THE HOBBIT: AN UNEXPECTED JOURNEY
From Warhammers to Sting: Middle-earth Weaponry
The aim with the creation of every tool and weapon in THE HOBBIT: AN UNEXPECTED JOURNEY was to make pieces that would help define the essence of the character who bears them. Weta Workshop was responsible for the design, development and production of a huge number and variety of weapons for the film. Approximately 800 weapons were made for the Dwarves, including actors and their various doubles.
Weta Workshop engaged in significant research to make the weaponry as authentic as possible, but because the film takes place in Middle-earth's alternate history, they could be uniquely stylized. Taylor explains, "If the axes we made for the Dwarves had been made of iron or steel, they could never have been wielded by a human. But Dwarf strength means that they could conceivably carry and use these massive hunks of weaponry."
The actors were invited to give their input so that their own physical abilities, as well as the nature of their Dwarf characters, could be embodied in the design. Each Dwarf has a distinctive weapon or two within his impressive personal arsenal. "The Dwarves' weaponry is stoic -- hard lines and very architectural -- and, obviously, function plays a huge part in their design," Taylor says. "So we also created lighter aluminum and urethane versions to help with weight issues."
Graham McTavish, who plays the muscled warrior Dwalin, proved to have incredible ambidexterity in his arms and hands, which allowed for the creation of two enormous axes, which he nicknamed 'Grasper' and 'Keeper,' and wore strapped to his back, to be drawn over his shoulders. He also carried a very mean warhammer.
The weapons of young Dwarves Fili and Kili reflect their very specifically honed skills with throwing knives for Fili and a bow and arrows for Kili. Some experimentation took place with Dean O'Gorman, who played Fili. And Fili's throwing knives evolved until they eventually ended up attached to his boots at the ankle.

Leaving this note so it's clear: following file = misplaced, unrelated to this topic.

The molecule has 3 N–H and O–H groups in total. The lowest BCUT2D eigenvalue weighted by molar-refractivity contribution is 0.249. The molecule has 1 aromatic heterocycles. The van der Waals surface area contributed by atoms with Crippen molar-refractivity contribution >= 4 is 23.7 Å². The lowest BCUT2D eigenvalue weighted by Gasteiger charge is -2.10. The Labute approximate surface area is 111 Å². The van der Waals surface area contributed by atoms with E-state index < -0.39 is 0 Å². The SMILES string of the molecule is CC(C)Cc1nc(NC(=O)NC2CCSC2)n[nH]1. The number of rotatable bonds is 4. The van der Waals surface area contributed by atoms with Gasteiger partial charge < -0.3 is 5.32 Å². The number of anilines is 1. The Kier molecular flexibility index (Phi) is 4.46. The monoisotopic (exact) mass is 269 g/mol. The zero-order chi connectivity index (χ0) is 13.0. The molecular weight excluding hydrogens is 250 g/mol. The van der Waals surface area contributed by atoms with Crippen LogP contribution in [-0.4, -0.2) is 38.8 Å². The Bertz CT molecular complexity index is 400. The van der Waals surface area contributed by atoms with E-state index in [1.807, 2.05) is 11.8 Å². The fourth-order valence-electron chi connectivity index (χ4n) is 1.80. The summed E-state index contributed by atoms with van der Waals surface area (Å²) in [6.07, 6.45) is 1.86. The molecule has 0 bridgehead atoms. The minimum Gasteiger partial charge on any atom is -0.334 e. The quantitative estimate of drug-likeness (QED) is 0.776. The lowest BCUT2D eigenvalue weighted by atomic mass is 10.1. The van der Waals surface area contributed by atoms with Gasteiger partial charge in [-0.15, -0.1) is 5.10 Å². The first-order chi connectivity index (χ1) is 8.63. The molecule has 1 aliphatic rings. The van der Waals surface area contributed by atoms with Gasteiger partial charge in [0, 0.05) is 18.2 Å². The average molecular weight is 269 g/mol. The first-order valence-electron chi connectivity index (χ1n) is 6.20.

There were certain practical challenges that had to be ironed out during preparation. The large, hairy hands that gave the Dwarves the proper dimensions on camera ended up creating a problem when it came to holding a weapon. But the stunt team and prosthetics team came up with a solution: adapting the prosthetic hands with fabric webbed palms to allow some feeling and grip.
Another challenge came from the prospect of using weapons in 3D. Because some of the usual stunt tricks wouldn't work; green weapons and pads were developed, to be replaced later by Weta Digital.
The Dwarves' arsenal also includes a beautifully crafted mace for Balin, a boar spear for Bifur, Bofur's cross between an axe and a mattock, Oin's fighting stick, Dori's bolos, Ori's slingshot, Nori's fleshing knives, and Gloin's two axes, which will be familiar because they will be passed on to his son Gimli, as seen in THE LORD OF THE RINGS Trilogy.
Other weapons familiar from the earlier films are those salvaged from the Trolls' cave by Bilbo, Gandalf, and the Company of Dwarves. Master swordsmith Peter Lyons recreated the legendary Elven swords Glamdring, or Foehammer, which Gandalf acquires, and Sting, the first sword Bilbo has ever carried. Lyons and Weta Workshop took pride in the creation of Orcrist, or Goblin Cleaver, a new sword claimed from the Trolls' cave by Thorin. An elegant weapon, Orcrist features a dragon's tooth handle anchoring a gnarly blade.
Another of Thorin Oakenshield's weapons is perhaps less showy, though no less legendary -- the bulky oak shield from which he takes his name. Taylor credits senior model maker Paul Van Ommen with developing ideas over a period of seven weeks that ultimately yielded the piece seen in the film. "It's easy when you read it in the book, but when you actually try and build it, what does the Oakenshield actually look like?" Taylor muses. "It was a chunk of wood broken off a tree to protect Thorin from a vicious enemy blow. It's the mythology of his character. And because it saved his life, he has carried it at his side for years, adapting it, and tending it to stop the wood from cracking. So it needed to look fashioned but still like a piece of wood."
Far more graceful are the weapons and body armor of the Elves, as worn by Elrond and his soldiers. As with all things Elven, they harken back to art nouveau forms connected to nature, complete with elegant curves and intricate engraving. In stark contrast, the Orcs in the film are armed with stabbing and slashing weapons made of carved and sharpened bone-homemade, unsophisticated, and deadly.
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